"Use by" dates strictly applied
Posted: 28th August 2013
In a case of enormous significance to the food industry, the Supreme Court has decided that anyone in possession of food for sale on which the ‘use by’ date has expired is committing a criminal offence, even if the product has been frozen and therefore cannot be considered highly perishable or a risk to human health.
A company had faced 23 charges under the Food Labelling Regulations 1996 in respect of frozen pig tongues which had passed their ‘sell-by’ date. The charges were initially dismissed by magistrates who found that the company had no case to answer.
In the absence of any evidence as to when the meat had been labelled or frozen, the magistrates had found that the local authority prosecutor had failed to prove that, at the date of the alleged offences, the goods were highly perishable or likely, within a short period, to constitute an immediate danger to human health.
In allowing the local authority’s appeal and remitting the case for reconsideration by the magistrates, the High Court had held that, although prosecutors had to show that the meat had at some stage been in a state which required it be labelled with a ‘use by’ date, which had passed, it was not necessary for them to prove that it was in such a state at the time of the offence.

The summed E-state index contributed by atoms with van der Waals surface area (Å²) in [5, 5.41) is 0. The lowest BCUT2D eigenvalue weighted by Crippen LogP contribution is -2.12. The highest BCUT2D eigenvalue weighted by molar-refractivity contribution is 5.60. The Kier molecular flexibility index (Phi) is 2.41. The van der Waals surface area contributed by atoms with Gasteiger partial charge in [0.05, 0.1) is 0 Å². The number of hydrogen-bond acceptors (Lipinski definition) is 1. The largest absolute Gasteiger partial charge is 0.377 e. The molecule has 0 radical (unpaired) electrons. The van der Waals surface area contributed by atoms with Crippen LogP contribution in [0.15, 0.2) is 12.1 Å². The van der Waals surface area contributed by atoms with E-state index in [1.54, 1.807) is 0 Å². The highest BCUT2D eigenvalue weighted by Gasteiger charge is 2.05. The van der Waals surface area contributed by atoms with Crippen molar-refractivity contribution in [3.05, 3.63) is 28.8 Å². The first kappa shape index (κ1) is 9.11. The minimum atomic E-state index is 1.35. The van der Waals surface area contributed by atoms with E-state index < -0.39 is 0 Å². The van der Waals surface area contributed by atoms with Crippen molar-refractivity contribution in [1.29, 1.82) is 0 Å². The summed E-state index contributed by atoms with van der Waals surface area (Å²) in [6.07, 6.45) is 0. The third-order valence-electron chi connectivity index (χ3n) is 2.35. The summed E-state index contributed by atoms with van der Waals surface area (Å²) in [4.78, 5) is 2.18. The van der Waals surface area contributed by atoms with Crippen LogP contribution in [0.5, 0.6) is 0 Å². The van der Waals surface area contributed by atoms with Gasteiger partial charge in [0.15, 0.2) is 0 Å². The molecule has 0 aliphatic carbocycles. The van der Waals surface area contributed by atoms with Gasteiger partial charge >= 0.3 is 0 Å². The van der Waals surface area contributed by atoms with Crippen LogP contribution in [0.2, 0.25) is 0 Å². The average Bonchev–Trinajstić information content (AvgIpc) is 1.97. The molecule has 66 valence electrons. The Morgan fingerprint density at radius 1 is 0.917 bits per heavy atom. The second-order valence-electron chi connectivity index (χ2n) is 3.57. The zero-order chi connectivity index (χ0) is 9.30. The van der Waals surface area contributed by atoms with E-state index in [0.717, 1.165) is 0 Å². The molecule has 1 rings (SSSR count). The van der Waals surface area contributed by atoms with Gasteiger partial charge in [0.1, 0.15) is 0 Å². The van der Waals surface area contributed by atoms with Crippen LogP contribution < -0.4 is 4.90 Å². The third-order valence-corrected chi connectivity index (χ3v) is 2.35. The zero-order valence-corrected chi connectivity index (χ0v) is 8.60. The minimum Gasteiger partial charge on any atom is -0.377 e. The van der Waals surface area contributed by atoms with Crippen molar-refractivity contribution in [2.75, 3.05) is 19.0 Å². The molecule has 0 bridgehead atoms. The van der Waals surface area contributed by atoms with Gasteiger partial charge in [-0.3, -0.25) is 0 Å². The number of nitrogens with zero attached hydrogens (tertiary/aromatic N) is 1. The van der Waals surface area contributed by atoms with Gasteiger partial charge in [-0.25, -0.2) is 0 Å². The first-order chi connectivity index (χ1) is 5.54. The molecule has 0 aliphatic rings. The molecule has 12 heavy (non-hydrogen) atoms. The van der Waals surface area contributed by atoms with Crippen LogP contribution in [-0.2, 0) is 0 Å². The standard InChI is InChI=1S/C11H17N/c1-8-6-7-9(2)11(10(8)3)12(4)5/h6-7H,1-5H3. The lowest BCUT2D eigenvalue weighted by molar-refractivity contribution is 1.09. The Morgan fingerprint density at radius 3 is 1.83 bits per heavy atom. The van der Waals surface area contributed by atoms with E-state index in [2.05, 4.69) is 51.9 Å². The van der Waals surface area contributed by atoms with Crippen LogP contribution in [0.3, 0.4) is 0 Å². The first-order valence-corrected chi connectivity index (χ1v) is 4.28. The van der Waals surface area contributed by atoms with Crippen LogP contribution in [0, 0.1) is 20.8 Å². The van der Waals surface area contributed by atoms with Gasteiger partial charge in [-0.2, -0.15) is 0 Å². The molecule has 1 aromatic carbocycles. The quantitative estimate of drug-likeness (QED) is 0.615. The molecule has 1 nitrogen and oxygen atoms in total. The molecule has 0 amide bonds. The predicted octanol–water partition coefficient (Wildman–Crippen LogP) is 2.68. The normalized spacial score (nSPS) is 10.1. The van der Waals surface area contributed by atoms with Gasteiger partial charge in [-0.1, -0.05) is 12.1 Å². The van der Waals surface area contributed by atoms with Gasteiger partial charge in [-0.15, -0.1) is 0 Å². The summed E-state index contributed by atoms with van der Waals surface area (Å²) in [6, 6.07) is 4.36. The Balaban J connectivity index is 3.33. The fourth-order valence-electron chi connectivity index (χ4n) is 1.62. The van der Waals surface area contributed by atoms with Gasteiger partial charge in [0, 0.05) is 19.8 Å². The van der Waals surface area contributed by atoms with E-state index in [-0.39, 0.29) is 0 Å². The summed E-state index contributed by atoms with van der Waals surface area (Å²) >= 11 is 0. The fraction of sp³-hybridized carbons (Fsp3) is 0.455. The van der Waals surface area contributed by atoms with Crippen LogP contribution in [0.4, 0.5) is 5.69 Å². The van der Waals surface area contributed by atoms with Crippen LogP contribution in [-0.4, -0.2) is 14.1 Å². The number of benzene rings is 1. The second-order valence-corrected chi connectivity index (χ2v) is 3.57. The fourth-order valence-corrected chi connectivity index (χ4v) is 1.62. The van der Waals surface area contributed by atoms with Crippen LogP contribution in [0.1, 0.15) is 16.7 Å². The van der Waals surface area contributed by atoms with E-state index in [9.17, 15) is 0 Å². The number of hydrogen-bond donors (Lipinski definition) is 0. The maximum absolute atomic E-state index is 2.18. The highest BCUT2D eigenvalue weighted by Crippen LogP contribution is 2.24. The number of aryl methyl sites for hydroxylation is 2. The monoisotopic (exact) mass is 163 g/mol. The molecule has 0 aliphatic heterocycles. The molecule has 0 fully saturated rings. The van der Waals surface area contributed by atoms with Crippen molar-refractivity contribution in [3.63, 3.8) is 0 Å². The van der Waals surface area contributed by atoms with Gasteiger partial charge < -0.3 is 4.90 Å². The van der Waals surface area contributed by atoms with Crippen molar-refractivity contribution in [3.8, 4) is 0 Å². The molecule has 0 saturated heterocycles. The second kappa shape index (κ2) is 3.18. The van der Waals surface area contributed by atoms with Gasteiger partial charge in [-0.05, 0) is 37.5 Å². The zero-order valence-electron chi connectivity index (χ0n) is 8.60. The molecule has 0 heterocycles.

The local authority appealed further to the Supreme Court and successfully argued that, in order to prove that an offence had been committed, prosecutors had only to show that the company had food in its possession for the purpose of sale which was the subject of a label showing a ‘use by’ date which had passed.
Upholding the local authority’s interpretation of the regulations, the Court noted that to read into them a requirement that the food was in a highly perishable state at the time of the alleged offence would seriously weaken the regulatory regime and the protection provided to consumers. The Court observed that such a requirement would enable a retailer of perishable food which had passed its ‘sell by’ date to lawfully sell it without the consumer knowing how long it had been unfrozen for.
The regulations prohibited the removal or changing of ‘use by’ dates without the written authority of the original labeller and the Court noted that the company’s interpretation would give rise to significant practical problems and expense for regulators and might well deter prosecutions in the public interest.